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"By appreciation, we make excellence in others our own property." Voltaire
We all like to be appreciated. Everyone understands the value of acknowledging others, too. And yet, I observe people (including myself) passing up many opportunities to appreciate people today.
There have been times in my own life when I didn’t use the chance to acknowledge or appreciate. Through my own lack of self-confidence or powerlessness, appreciating others felt too much like giving away too much.
In today’s article I am talking about some ways my weak confidence would block me from appreciating others. Do any of these ring a bell with you?
1. Comparing. You have more stuff and/or power than I do. If I acknowledge you, it adds more to your pile and my pile is smaller in comparison.
2. Me first! I need to be appreciated before I'll feel like appreciating you. I haven't been appreciated enough, in the right way. My bucket must be full before I'll feel like adding to your bucket.
3. Competition. There's a limited supply of stuff and power. Giving any away increases my anxiety about not being able to get enough for myself.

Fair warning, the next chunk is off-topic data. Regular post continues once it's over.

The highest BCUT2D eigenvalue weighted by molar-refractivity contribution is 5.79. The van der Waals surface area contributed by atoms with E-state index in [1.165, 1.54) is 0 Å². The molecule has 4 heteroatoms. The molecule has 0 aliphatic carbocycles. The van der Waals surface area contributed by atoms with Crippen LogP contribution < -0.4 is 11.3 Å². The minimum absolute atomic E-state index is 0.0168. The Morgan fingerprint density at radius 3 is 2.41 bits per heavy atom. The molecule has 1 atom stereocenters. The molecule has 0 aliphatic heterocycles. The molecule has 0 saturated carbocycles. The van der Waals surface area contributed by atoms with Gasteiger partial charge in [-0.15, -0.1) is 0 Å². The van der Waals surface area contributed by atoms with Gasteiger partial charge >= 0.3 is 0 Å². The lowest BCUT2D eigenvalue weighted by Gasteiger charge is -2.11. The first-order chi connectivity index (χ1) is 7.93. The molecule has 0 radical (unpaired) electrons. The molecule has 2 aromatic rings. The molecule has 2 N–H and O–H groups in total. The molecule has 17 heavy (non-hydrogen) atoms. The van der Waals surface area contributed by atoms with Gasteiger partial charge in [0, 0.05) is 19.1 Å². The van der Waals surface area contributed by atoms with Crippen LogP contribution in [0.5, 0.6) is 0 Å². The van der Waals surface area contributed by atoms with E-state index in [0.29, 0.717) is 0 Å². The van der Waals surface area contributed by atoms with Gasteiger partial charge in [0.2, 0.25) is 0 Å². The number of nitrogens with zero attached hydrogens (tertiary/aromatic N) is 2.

4. Holding a Grudge. You took my stuff (money, success, love, respect, dignity, power) two hours/days/weeks/months/years ago, so there's no way I'm going to give you a compliment!
5. Judgment. I think you don't deserve it. I will decide when you've done enough to earn it.
6. Expectation. I don't want to give you acknowledgement just because you're expecting me to. Then my appreciation of you isn't special to you.
7. Being a fake. I fear you'll think I'm patronizing you, and that you'll reject my gesture.
8. Fear of Rejection. I feel vulnerable when I appreciate, so I won't acknowledge you if I'm scared you'll reject my gift.
A recent public health study asked students to choose one of two hypothetical job options:
1) Your salary would be $50,000 per year, and everyone else would earn $25,000 per year, or
2) You would make $100,000, and everyone else would make $250,000
Half of the students chose option 1. It seems they were more willing to give up half of their income to deny others the option of making more money than them!
This level of cutting off your nose to spite your face is astounding isn’t it? But most of us recognize when we shortchange ourselves in our closest relationships. How often do we deny ourselves an experience of joy, simply because we want to prevent another person from feeling better about themselves?
In what ways do you shortchange yourself when you don't appreciate others?
There is as much greatness of mind in acknowledging a good turn, as in doing it. - Seneca
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